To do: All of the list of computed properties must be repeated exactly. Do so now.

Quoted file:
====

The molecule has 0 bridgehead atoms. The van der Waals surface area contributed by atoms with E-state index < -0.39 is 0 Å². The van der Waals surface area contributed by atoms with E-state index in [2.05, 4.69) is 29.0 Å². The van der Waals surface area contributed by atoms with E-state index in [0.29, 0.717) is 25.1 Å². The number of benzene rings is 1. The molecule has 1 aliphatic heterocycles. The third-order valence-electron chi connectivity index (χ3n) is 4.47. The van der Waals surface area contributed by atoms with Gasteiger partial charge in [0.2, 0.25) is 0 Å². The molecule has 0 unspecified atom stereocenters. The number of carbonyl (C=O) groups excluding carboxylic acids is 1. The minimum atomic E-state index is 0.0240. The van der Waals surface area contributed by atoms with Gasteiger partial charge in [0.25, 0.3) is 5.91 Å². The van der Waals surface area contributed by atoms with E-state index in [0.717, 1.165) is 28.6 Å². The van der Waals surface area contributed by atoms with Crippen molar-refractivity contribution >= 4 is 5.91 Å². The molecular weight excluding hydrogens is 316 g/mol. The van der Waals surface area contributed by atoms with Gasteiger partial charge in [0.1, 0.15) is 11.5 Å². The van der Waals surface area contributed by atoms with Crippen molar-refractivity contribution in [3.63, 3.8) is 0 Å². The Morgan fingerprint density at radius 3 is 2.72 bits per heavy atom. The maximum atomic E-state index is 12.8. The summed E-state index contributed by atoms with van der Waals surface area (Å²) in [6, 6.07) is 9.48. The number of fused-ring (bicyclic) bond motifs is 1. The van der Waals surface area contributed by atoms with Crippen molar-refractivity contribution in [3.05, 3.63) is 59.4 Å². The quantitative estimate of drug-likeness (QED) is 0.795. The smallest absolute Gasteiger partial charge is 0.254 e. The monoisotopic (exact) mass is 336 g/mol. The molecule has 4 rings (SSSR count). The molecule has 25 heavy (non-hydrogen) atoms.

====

The molecule has 0 bridgehead atoms. The van der Waals surface area contributed by atoms with E-state index < -0.39 is 0 Å². The van der Waals surface area contributed by atoms with E-state index in [2.05, 4.69) is 29.0 Å². The van der Waals surface area contributed by atoms with E-state index in [0.29, 0.717) is 25.1 Å². The number of benzene rings is 1. The molecule has 1 aliphatic heterocycles. The third-order valence-electron chi connectivity index (χ3n) is 4.47. The van der Waals surface area contributed by atoms with Gasteiger partial charge in [0.2, 0.25) is 0 Å². The molecule has 0 unspecified atom stereocenters. The number of carbonyl (C=O) groups excluding carboxylic acids is 1. The minimum atomic E-state index is 0.0240. The van der Waals surface area contributed by atoms with Gasteiger partial charge in [0.25, 0.3) is 5.91 Å². The van der Waals surface area contributed by atoms with E-state index in [0.717, 1.165) is 28.6 Å². The van der Waals surface area contributed by atoms with Crippen molar-refractivity contribution >= 4 is 5.91 Å². The molecular weight excluding hydrogens is 316 g/mol. The van der Waals surface area contributed by atoms with Gasteiger partial charge in [0.1, 0.15) is 11.5 Å². The van der Waals surface area contributed by atoms with Crippen molar-refractivity contribution in [3.63, 3.8) is 0 Å². The Morgan fingerprint density at radius 3 is 2.72 bits per heavy atom. The maximum atomic E-state index is 12.8. The summed E-state index contributed by atoms with van der Waals surface area (Å²) in [6, 6.07) is 9.48. The number of fused-ring (bicyclic) bond motifs is 1. The van der Waals surface area contributed by atoms with Crippen molar-refractivity contribution in [3.05, 3.63) is 59.4 Å². The quantitative estimate of drug-likeness (QED) is 0.795. The smallest absolute Gasteiger partial charge is 0.254 e. The monoisotopic (exact) mass is 336 g/mol. The molecule has 4 rings (SSSR count). The molecule has 25 heavy (non-hydrogen) atoms.